Eastern Wake News

Knightdale farm hosted annual Farm City Day

When people envision Wake County, they may picture one of the major universities, or they may think of the teaching hospitals and renowned research centers. Typically they will not think of agriculture, even though it is a huge industry in the county. The Wake County Farm Bureau has set out to change this pattern of thought and educate citizens on the interdependence of rural and urban populations.

    During this year’s Farm City Day Jackie Thompson, President of Wake County Farm Bureau commended members of the Wake Future Farmers America Federation for their hard work and dedication to agriculture.

On Nov. 20 Wake County hosted its annual Farm City Day at David and Renee Pope’s farm in Knightdale. More than 250 people spent the day on the farm, according to Farm Bureau spokeswoman Emily Collins. Members from several agricultural organizations attended including Wake County Cooperative Extension, N.C. Soil and Water Conservation, Farm Service Agency, the Forestry Service, Farm Credit, and several local FFA chapters. Several local and federal politicians also made appearances and took time to speak with members of the community about pertinent issues and general concerns.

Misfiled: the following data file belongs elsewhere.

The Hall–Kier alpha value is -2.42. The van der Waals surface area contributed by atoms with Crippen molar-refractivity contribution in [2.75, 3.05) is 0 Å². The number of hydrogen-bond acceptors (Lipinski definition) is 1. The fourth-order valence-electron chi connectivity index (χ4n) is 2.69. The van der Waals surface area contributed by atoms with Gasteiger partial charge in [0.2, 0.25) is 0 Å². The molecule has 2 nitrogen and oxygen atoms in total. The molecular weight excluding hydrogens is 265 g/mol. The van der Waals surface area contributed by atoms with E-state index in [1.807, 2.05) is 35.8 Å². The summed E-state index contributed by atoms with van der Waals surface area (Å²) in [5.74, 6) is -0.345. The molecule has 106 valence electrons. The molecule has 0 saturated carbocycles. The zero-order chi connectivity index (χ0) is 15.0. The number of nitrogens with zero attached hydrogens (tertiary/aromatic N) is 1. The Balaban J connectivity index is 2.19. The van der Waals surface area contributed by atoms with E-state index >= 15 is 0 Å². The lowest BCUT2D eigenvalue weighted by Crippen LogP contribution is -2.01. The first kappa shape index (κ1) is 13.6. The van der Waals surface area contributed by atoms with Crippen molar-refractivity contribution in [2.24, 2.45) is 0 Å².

Collins noted that while most people generally think about insurance when they hear Farm Bureau, the insurance business is only a small part of the non-profit organization which exists to look out for the well being of farmers, ranchers and the agriculture industry.

“Members of Farm Bureau are committed to protecting those who grow all of our food and most of our fiber through various programs and community outreach.” Collins said. Ag in the Classroom, for example, is a nationwide initiative that provides quality materials and curriculum to help bring agriculture into classrooms. Farm Bureau continues to work hard to reach out to the public through events like Farm City Day so Wake County residents can learn the importance of a vital industry in today’s urban environment.